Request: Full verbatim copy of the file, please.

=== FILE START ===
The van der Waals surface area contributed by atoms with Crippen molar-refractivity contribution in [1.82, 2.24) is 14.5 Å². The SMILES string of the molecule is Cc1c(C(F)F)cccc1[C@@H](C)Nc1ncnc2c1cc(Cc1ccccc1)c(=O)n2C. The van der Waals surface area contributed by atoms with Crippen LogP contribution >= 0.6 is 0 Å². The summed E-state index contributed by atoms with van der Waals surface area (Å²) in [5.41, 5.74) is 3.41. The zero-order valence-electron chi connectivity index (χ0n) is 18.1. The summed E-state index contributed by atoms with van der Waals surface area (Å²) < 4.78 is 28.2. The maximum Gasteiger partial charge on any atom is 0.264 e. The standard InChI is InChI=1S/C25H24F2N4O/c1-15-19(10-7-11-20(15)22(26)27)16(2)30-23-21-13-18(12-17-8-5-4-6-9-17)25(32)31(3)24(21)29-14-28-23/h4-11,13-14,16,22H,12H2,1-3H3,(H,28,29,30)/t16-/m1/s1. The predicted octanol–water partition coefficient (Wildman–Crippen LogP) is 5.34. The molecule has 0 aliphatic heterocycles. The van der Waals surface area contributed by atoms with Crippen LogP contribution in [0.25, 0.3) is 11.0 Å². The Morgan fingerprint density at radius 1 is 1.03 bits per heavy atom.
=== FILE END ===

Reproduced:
The van der Waals surface area contributed by atoms with Crippen molar-refractivity contribution in [1.82, 2.24) is 14.5 Å². The SMILES string of the molecule is Cc1c(C(F)F)cccc1[C@@H](C)Nc1ncnc2c1cc(Cc1ccccc1)c(=O)n2C. The van der Waals surface area contributed by atoms with Crippen LogP contribution >= 0.6 is 0 Å². The summed E-state index contributed by atoms with van der Waals surface area (Å²) in [5.41, 5.74) is 3.41. The zero-order valence-electron chi connectivity index (χ0n) is 18.1. The summed E-state index contributed by atoms with van der Waals surface area (Å²) < 4.78 is 28.2. The maximum Gasteiger partial charge on any atom is 0.264 e. The standard InChI is InChI=1S/C25H24F2N4O/c1-15-19(10-7-11-20(15)22(26)27)16(2)30-23-21-13-18(12-17-8-5-4-6-9-17)25(32)31(3)24(21)29-14-28-23/h4-11,13-14,16,22H,12H2,1-3H3,(H,28,29,30)/t16-/m1/s1. The predicted octanol–water partition coefficient (Wildman–Crippen LogP) is 5.34. The molecule has 0 aliphatic heterocycles. The van der Waals surface area contributed by atoms with Crippen LogP contribution in [0.25, 0.3) is 11.0 Å². The Morgan fingerprint density at radius 1 is 1.03 bits per heavy atom.